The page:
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S'pore, US scientists create bacteria-killing, biodegradable food packaging material

Perishables such as fruit and meat are often at the mercy of harmful bacteria, especially when left for a long time outside the refrigerator. To salvage such food items, scientists have created a biodegradable packaging material that can kill harmful bacteria and fungi that sprout on fresh produce. The packaging also extends the lifespan of strawberries by up to a week. Berries kept in ordinary boxes stay fresh for only four days.   The material - which resembles plastic - was created by researchers from Nanyang Technological University (NTU) and Harvard T.H. Chan School of Public Health in the United States. The material is made from corn protein, starch and other naturally derived substances, and is infused with a cocktail of natural antimicrobial compounds such as the oil from thyme, and citric acid. Lab experiments found that when the material detected rising humidity levels and enzymes from harmful bacteria, its fibres released minuscule amounts of the antimicrobial compounds that got rid of the bacteria.   The compounds can kill bacteria or fungi growing on both the food and the material. Dangerous microbes that thrive in food include E.coli and listeria, which causes one of the most serious forms of food poisoning.
The packaging is suitable to hold food items such as raw meat, fish, fruit, vegetables and ready-to-eat meals, said Professor Mary Chan, the director of NTU's Centre for Antimicrobial Bioengineering who co-led the project. She added that the team’s aim is to replace conventional plastic packaging with the new material that will also double the shelf life of produce. “Vegetables are a source of wastage because even if they are refrigerated, they will continue to respire, leading to spoilage after a week or two. With the anti-microbial packaging, there is a chance to extend their shelf life... and also make the vegetables and fruits look fresh with time,” she said.   Prof Chan noted that while there is anti-microbial packaging already available in the market, the team’s material is believed to be the only one that is both biodegradable and able to release the bacteria-killing compounds only when needed, such as when there is a rise in humidity. This means that the food will not be overly exposed to anti-microbial compounds.   [caption id="" align="alignnone" width="602"] A comparison of strawberries that have been protected by the packaging (left) and those which have not. The packaging was found to extend the lifespan of strawberries by up to a week. ST PHOTO: ALPHONSUS CHERN[/caption]   The new material was made through a process called electro-spinning - where the corn protein, the antimicrobial compounds with cellulose and an acid are drawn into tubes using electric force, and turned into fibres. Harvard T.H. Chan School's Adjunct Professor Philip Demokritou, an environmental health expert, noted that the new packaging would help to manage the triple threats of food safety, food waste and unsustainable packaging. The research team's project was published in October in the peer-reviewed journal ACS Applied Materials & Interfaces. Packaging waste, including plastics, makes up about one-third of domestic waste in Singapore, and is a key waste stream. As part of the nation’s efforts to reduce packaging waste, producers of packaged products and retailers, such as supermarkets with an annual turnover of more than $10 million, will be required to submit data and develop plans to reduce, reuse or recycle their packaging materials by March 31 next year. The researchers hope to scale up their technology with an industrial partner, and to commercialise their food packaging within two years. They are currently working to fine-tune and optimise the material’s manufacturing process and its functionality. They are also looking into other types of biopolymers - beyond corn protein - to create different forms of sustainable packaging.   [caption id="" align="alignnone" width="602"] NTU's School of Chemical and Biomedical Engineering principal research fellow Suresh Kumar Raman Pillai and Centre for Antimicrobial Bioengineering director Mary Chan. ST PHOTO: ALPHONSUS CHERN[/caption]   Prof Chan said their material will cost about 50 per cent more than ordinary plastic packaging. ComCrop - a local company that pioneered urban rooftop farming - had assessed the viability of the scientists' packaging material. ComCrop chief executive Peter Barber said: "As ComCrop looks to ramp up products to boost Singapore's food production capabilities, the volume of packaging we need will increase. "The wrapping's antimicrobial properties could potentially extend the shelf life of our vegetables." He added that the new packaging has to be made cost effective. “The first three things Singapore supermarket consumers will check are: price, price and price,” said Mr Barber.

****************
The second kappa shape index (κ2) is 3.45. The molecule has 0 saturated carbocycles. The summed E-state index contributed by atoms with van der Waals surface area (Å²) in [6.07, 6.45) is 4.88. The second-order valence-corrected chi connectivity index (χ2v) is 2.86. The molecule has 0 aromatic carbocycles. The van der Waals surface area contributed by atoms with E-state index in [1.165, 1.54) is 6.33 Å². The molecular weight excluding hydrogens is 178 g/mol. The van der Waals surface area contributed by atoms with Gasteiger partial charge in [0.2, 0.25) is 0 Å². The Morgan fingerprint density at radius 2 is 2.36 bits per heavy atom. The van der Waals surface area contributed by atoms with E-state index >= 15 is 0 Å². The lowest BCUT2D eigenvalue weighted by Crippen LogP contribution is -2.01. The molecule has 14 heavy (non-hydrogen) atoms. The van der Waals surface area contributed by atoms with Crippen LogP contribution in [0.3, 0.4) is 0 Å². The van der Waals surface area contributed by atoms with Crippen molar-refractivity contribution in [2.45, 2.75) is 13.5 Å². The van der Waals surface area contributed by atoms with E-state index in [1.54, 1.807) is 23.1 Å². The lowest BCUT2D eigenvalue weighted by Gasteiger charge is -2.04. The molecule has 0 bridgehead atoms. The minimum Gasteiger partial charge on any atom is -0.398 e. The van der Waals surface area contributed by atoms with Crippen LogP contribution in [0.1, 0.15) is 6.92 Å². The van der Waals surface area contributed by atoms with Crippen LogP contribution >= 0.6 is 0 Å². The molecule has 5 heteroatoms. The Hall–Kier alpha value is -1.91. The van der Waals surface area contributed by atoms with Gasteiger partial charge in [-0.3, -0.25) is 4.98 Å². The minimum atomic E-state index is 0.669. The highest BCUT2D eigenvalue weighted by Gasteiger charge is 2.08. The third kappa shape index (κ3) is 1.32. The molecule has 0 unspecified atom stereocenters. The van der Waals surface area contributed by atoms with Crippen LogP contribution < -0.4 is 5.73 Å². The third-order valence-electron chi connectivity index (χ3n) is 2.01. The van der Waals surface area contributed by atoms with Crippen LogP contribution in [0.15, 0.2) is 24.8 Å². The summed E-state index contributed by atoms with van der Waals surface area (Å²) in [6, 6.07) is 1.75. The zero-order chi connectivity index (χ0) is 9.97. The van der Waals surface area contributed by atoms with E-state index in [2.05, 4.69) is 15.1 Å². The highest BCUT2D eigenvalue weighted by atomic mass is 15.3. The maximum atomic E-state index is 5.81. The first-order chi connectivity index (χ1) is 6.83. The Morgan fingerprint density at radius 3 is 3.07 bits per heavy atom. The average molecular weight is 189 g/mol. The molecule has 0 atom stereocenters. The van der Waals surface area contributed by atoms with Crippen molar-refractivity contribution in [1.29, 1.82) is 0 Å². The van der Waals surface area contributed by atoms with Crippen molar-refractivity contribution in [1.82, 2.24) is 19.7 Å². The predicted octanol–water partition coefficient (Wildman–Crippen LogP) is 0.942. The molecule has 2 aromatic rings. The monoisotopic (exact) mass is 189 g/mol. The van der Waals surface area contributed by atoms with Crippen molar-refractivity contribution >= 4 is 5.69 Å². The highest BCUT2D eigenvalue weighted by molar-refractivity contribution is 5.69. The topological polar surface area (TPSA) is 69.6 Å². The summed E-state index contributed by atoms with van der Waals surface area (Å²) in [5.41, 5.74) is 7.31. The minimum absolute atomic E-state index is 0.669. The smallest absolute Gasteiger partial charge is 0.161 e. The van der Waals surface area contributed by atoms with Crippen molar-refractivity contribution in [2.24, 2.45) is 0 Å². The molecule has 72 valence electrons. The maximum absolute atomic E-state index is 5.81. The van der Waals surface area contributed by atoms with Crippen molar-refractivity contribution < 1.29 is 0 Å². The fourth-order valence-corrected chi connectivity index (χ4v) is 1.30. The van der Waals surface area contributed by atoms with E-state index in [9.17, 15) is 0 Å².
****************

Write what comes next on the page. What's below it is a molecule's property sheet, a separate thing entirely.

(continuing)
Source The Straits Times